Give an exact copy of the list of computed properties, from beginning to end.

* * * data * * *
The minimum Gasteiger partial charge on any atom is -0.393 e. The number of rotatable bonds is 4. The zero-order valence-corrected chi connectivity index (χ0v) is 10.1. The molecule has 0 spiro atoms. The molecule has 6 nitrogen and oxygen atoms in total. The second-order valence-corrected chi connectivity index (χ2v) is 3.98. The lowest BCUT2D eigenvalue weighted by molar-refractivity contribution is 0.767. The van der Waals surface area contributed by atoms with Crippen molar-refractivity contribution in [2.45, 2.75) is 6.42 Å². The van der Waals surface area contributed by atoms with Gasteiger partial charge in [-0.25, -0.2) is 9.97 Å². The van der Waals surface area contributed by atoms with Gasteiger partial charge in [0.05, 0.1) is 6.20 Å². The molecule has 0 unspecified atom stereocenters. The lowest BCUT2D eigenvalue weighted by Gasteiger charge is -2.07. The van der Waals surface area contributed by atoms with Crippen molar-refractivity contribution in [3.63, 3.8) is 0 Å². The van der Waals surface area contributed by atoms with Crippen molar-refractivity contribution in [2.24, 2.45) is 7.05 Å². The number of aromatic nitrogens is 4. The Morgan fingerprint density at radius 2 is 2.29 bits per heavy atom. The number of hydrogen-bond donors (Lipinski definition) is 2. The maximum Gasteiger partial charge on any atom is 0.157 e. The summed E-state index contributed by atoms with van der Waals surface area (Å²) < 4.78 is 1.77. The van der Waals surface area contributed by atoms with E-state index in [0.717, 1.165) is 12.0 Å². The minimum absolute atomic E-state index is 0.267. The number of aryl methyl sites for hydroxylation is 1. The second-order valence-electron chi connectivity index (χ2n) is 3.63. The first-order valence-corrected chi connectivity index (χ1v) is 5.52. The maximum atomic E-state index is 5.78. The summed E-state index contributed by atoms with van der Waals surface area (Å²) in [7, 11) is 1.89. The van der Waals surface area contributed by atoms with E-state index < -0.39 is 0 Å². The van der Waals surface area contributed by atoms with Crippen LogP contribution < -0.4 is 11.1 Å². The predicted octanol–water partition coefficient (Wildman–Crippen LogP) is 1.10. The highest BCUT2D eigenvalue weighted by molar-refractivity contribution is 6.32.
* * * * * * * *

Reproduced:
The minimum Gasteiger partial charge on any atom is -0.393 e. The number of rotatable bonds is 4. The zero-order valence-corrected chi connectivity index (χ0v) is 10.1. The molecule has 0 spiro atoms. The molecule has 6 nitrogen and oxygen atoms in total. The second-order valence-corrected chi connectivity index (χ2v) is 3.98. The lowest BCUT2D eigenvalue weighted by molar-refractivity contribution is 0.767. The van der Waals surface area contributed by atoms with Crippen molar-refractivity contribution in [2.45, 2.75) is 6.42 Å². The van der Waals surface area contributed by atoms with Gasteiger partial charge in [-0.25, -0.2) is 9.97 Å². The van der Waals surface area contributed by atoms with Gasteiger partial charge in [0.05, 0.1) is 6.20 Å². The molecule has 0 unspecified atom stereocenters. The lowest BCUT2D eigenvalue weighted by Gasteiger charge is -2.07. The van der Waals surface area contributed by atoms with Crippen molar-refractivity contribution in [3.63, 3.8) is 0 Å². The van der Waals surface area contributed by atoms with Crippen molar-refractivity contribution in [2.24, 2.45) is 7.05 Å². The number of aromatic nitrogens is 4. The Morgan fingerprint density at radius 2 is 2.29 bits per heavy atom. The number of hydrogen-bond donors (Lipinski definition) is 2. The maximum Gasteiger partial charge on any atom is 0.157 e. The summed E-state index contributed by atoms with van der Waals surface area (Å²) < 4.78 is 1.77. The van der Waals surface area contributed by atoms with E-state index in [0.717, 1.165) is 12.0 Å². The minimum absolute atomic E-state index is 0.267. The number of aryl methyl sites for hydroxylation is 1. The second-order valence-electron chi connectivity index (χ2n) is 3.63. The first-order valence-corrected chi connectivity index (χ1v) is 5.52. The maximum atomic E-state index is 5.78. The summed E-state index contributed by atoms with van der Waals surface area (Å²) in [7, 11) is 1.89. The van der Waals surface area contributed by atoms with E-state index < -0.39 is 0 Å². The van der Waals surface area contributed by atoms with Crippen LogP contribution < -0.4 is 11.1 Å². The predicted octanol–water partition coefficient (Wildman–Crippen LogP) is 1.10. The highest BCUT2D eigenvalue weighted by molar-refractivity contribution is 6.32.